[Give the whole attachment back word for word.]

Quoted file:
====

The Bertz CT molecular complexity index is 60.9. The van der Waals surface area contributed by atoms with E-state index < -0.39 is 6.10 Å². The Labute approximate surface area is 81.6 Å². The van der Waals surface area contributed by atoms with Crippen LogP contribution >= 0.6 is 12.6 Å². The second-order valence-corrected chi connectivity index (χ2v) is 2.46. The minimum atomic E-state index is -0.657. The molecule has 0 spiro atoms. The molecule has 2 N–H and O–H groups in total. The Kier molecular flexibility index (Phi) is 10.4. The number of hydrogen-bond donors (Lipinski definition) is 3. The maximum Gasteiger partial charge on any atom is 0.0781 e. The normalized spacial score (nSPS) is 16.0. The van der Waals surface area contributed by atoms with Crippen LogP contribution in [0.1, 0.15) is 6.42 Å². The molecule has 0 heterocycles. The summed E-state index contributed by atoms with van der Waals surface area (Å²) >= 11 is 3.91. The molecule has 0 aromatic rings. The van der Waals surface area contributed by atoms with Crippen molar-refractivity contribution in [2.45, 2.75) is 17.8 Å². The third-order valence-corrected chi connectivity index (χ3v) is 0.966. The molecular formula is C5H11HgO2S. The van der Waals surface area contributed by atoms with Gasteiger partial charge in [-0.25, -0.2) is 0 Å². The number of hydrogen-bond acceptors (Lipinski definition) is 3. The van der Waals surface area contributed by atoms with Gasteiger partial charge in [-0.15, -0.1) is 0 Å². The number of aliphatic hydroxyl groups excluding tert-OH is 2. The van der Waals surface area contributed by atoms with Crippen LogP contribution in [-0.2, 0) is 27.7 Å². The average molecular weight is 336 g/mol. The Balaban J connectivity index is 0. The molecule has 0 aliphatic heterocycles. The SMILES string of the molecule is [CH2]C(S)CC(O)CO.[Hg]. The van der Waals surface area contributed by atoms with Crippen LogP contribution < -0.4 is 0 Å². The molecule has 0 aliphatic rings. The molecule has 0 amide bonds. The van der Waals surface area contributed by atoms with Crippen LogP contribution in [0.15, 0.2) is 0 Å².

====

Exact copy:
The Bertz CT molecular complexity index is 60.9. The van der Waals surface area contributed by atoms with E-state index < -0.39 is 6.10 Å². The Labute approximate surface area is 81.6 Å². The van der Waals surface area contributed by atoms with Crippen LogP contribution >= 0.6 is 12.6 Å². The second-order valence-corrected chi connectivity index (χ2v) is 2.46. The minimum atomic E-state index is -0.657. The molecule has 0 spiro atoms. The molecule has 2 N–H and O–H groups in total. The Kier molecular flexibility index (Phi) is 10.4. The number of hydrogen-bond donors (Lipinski definition) is 3. The maximum Gasteiger partial charge on any atom is 0.0781 e. The normalized spacial score (nSPS) is 16.0. The van der Waals surface area contributed by atoms with Crippen LogP contribution in [0.1, 0.15) is 6.42 Å². The molecule has 0 heterocycles. The summed E-state index contributed by atoms with van der Waals surface area (Å²) >= 11 is 3.91. The molecule has 0 aromatic rings. The van der Waals surface area contributed by atoms with Crippen molar-refractivity contribution in [2.45, 2.75) is 17.8 Å². The third-order valence-corrected chi connectivity index (χ3v) is 0.966. The molecular formula is C5H11HgO2S. The van der Waals surface area contributed by atoms with Gasteiger partial charge in [-0.25, -0.2) is 0 Å². The number of hydrogen-bond acceptors (Lipinski definition) is 3. The van der Waals surface area contributed by atoms with Gasteiger partial charge in [-0.15, -0.1) is 0 Å². The number of aliphatic hydroxyl groups excluding tert-OH is 2. The van der Waals surface area contributed by atoms with Crippen LogP contribution in [-0.2, 0) is 27.7 Å². The average molecular weight is 336 g/mol. The Balaban J connectivity index is 0. The molecule has 0 aliphatic heterocycles. The SMILES string of the molecule is [CH2]C(S)CC(O)CO.[Hg]. The van der Waals surface area contributed by atoms with Crippen LogP contribution < -0.4 is 0 Å². The molecule has 0 aliphatic rings. The molecule has 0 amide bonds. The van der Waals surface area contributed by atoms with Crippen LogP contribution in [0.15, 0.2) is 0 Å².